EVENTS OF THE THIRD TRIMESTER
During the third trimester (27 to 40+ weeks) the fetus continues to grow and develop, and maternal physiology changes in preparation for childbirth. It is most often during this phase of pregnancy that complications such as preeclampsia, bleeding, complications of diabetes or hypertension, abnormalities of growth or amniotic ﬂuid, and preterm labor may emerge.
During the third trimester of
gestation, the dramatic growth of the fetus continues as it attains its ﬁnal
birth weight and its organs prepare for function as an autonomous individual.
Fetal fat accumulates to provide nutrition and insulation for the ﬁrst few days
of independent life, accounting for about 15% of fetal weight at term. By the
29th week, the fetus has 300 bones, though eventual fusion of more than 90 of
these fetal growth plates following birth will leave the adult total of 206. At
the beginning of this trimester, in the male, the testes descend into the
scrotum under the guidance of the gubernaculum, which in the female become the
round ligaments supporting the fundus of the uterus. Most babies will settle
into their ﬁnal birth presentation (cephalic, breech, or transverse) by about
36 weeks’ gestation.
Maternal blood volume increases by
almost twice and cardiac output reaches its maximum. At term, 20% of maternal
cardiac output goes to the uterus and placenta. Late in this trimester, changes
in the cervix prepare for dilation and effacement during labor and delivery. It
is also in the latter portion of this trimester that the number of oxytocin
receptors on the uterine muscle cells increases markedly and there is an
increase in the number of intercellular gap junctions. These micro- pores
between cells provide a mechanism to facilitate the organized and effective
coordinated contractions necessary for successful labor.
Uterine contractions that have been
present since conception become progressively stronger and more noticeable as
the trimester progresses. These are the Braxton-Hicks contractions of late
pregnancy and the contractions of labor and delivery. Amniotic ﬂuid volume
peaks at about a liter at 37 weeks.
As the uterus grows, displacement of
the abdominal contents results in early fullness with meals, heartburn, and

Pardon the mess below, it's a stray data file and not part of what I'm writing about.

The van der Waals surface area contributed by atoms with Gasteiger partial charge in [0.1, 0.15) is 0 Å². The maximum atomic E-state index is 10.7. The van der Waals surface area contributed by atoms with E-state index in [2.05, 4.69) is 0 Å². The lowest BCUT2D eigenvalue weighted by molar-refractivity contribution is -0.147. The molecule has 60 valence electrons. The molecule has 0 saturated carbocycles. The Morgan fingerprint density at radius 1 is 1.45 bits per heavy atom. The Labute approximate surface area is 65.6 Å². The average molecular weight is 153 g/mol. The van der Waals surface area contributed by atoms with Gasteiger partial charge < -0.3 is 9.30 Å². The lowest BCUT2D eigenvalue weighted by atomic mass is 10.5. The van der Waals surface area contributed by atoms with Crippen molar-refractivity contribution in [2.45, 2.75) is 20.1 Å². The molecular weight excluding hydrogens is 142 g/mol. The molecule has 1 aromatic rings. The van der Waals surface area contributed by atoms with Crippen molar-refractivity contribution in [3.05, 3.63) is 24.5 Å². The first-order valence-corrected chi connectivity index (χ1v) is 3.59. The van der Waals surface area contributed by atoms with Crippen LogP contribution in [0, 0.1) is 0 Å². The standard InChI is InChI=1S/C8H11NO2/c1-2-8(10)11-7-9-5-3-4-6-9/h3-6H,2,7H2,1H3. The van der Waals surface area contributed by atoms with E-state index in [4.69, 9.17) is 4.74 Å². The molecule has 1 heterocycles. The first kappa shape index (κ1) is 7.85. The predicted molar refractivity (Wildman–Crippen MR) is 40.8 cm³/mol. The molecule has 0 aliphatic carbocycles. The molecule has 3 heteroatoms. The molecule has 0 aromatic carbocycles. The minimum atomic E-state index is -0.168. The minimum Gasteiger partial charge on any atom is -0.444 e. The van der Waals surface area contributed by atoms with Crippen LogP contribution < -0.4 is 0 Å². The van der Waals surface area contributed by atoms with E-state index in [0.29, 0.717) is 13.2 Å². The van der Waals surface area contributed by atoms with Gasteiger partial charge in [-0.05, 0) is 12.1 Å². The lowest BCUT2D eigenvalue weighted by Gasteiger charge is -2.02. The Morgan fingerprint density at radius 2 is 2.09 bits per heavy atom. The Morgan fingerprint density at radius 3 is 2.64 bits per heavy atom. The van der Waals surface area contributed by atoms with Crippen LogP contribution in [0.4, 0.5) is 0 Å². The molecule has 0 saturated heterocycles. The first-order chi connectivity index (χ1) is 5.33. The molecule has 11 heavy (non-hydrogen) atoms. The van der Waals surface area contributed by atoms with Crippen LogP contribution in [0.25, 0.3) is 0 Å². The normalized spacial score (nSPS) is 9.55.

constipation. The growth also results in relocation of the maternal center of
gravity, causing the mother to lean backwards to compensate. This results in
low back pain and the characteristic “duck waddle” of late pregnancy. When the
fetal presenting part begins descent into the maternal pelvis (about 36 weeks’
gestation), causing a decline in fundal height, the patient experiences
improved respiratory and gastric function but at the expense of greater pelvic
pressure and a reduced bladder capacity.
Planning and preparation for
breastfeeding should be undertaken during this trimester. No special physical
preparation is needed for successful breastfeeding, but discussion, questions,
and the acquisition of needed supplies
(e.g., nursing bra) are best taken care of before delivery. Normal amounts of
colostrum have been present from the beginning of this trimester, and some
women experience breast leakage throughout, this period.
For selected patients, “kick counts”
may be used to assess the overall health of the fetus. In general, the
detection of more than four fetal movements over the course of an hour
indicates a healthy fetus. All patients should be
encouraged to monitor their baby’s activity levels and be evaluated for any
prolonged reduction or absence in activity.
Because placental function declines
after 40 weeks, testing of fetal and placental reserve through fetal non-stress
testing, contraction stress testing, biophysical proﬁles, or measurements of
fetal blood ﬂow in various vessels may be indicated when there are omplications of pregnancy or it extends beyond term.